, founded by general Zhao Tuo in 204 BC after the Qin Dynasty collapsed. When the kingdom was conquered by Emperor Wu of Han
Emperor Wu of Han
Emperor Wu of Han , , personal name Liu Che , was the seventh emperor of the Han Dynasty of China, ruling from 141 BC to 87 BC. Emperor Wu is best remembered for the vast territorial expansion that occurred under his reign, as well as the strong and centralized Confucian state he organized...

 in 111 BC, the land was assigned to the Jiaozhi commandery under the Han Dynasty. Archaeological evidence indicates the population increased and early salt production flourished in this time period. Lei Cheng Uk Han Tomb
Lei Cheng Uk Han Tomb Museum
The Lei Cheng Uk Han Tomb Museum is composed of an ancient brick tomb and of an exhibition hall adjacent to it. It is located at 41 Tonkin Street, in Cheung Sha Wan, Sham Shui Po District, in the northwestern part of the Kowloon Peninsula of Hong Kong.-The tomb:According to the structure,...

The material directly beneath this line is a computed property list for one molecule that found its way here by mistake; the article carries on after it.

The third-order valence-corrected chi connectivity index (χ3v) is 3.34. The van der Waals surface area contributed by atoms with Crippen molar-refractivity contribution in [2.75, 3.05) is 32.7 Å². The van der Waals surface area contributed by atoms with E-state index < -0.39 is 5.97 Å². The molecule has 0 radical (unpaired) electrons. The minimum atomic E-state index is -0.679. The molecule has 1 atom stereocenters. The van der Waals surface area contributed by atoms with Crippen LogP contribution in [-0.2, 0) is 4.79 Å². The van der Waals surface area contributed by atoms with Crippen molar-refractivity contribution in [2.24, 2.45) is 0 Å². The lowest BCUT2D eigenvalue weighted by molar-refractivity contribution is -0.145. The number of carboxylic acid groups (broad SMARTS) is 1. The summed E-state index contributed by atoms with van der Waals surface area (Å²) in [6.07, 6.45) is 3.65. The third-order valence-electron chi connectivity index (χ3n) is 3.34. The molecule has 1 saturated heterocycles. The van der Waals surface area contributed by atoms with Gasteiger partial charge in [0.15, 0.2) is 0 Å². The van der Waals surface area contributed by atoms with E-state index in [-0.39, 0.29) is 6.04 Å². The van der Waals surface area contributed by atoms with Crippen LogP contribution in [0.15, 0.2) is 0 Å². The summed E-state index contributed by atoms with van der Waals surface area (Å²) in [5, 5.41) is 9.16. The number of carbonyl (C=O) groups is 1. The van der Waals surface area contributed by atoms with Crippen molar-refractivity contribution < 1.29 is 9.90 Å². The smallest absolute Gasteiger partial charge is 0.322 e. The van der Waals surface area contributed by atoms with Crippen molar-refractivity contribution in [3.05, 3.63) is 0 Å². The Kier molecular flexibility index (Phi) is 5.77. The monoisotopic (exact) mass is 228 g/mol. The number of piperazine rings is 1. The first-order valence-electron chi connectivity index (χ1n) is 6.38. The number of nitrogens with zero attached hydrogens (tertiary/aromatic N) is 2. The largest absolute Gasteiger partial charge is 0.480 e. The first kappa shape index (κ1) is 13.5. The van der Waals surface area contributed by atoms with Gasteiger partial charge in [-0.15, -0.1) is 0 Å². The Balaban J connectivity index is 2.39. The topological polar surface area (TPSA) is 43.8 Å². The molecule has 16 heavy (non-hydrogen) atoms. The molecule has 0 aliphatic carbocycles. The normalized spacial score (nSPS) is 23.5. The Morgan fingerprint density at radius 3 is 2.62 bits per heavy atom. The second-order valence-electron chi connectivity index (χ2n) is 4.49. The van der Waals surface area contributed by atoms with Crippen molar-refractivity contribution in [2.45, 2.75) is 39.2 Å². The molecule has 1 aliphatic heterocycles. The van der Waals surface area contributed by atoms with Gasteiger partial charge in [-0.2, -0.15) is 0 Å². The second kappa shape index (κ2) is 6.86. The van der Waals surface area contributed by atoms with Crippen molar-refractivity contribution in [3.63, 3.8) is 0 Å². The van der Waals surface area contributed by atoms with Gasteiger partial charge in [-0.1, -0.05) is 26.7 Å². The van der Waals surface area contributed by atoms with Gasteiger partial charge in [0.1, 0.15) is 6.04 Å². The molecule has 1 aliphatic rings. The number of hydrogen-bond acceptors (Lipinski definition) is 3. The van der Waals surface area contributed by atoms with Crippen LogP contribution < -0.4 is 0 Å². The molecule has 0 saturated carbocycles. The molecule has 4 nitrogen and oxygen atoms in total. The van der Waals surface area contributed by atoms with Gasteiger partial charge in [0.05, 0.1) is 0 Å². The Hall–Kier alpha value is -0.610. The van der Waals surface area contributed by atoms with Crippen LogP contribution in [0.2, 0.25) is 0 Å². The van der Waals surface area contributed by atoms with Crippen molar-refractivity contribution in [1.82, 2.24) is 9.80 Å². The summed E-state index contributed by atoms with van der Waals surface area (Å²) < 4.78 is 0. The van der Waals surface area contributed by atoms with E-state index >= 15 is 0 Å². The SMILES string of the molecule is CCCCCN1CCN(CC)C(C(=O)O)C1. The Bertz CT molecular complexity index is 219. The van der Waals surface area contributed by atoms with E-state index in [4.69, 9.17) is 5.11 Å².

in the Kowloon Peninsula
Kowloon Peninsula
The Kowloon Peninsula is a peninsula that forms the southern part of the main landmass in the territory of Hong Kong. The Kowloon Peninsula and the area of New Kowloon are collectively known as Kowloon....

 is believed to have been built during the Han Dynasty.


During the Tang Dynasty
Tang Dynasty
The Tang Dynasty was an imperial dynasty of China preceded by the Sui Dynasty and followed by the Five Dynasties and Ten Kingdoms Period. It was founded by the Li family, who seized power during the decline and collapse of the Sui Empire...

 period, the Guangdong region flourished as a regional trading center. In 736, Emperor Xuanzong of Tang
Emperor Xuanzong of Tang
Emperor Xuanzong of Tang , also commonly known as Emperor Ming of Tang , personal name Li Longji , known as Wu Longji from 690 to 705, was the seventh emperor of the Tang dynasty in China, reigning from 712 to 756. His reign of 43 years was the longest during the Tang Dynasty...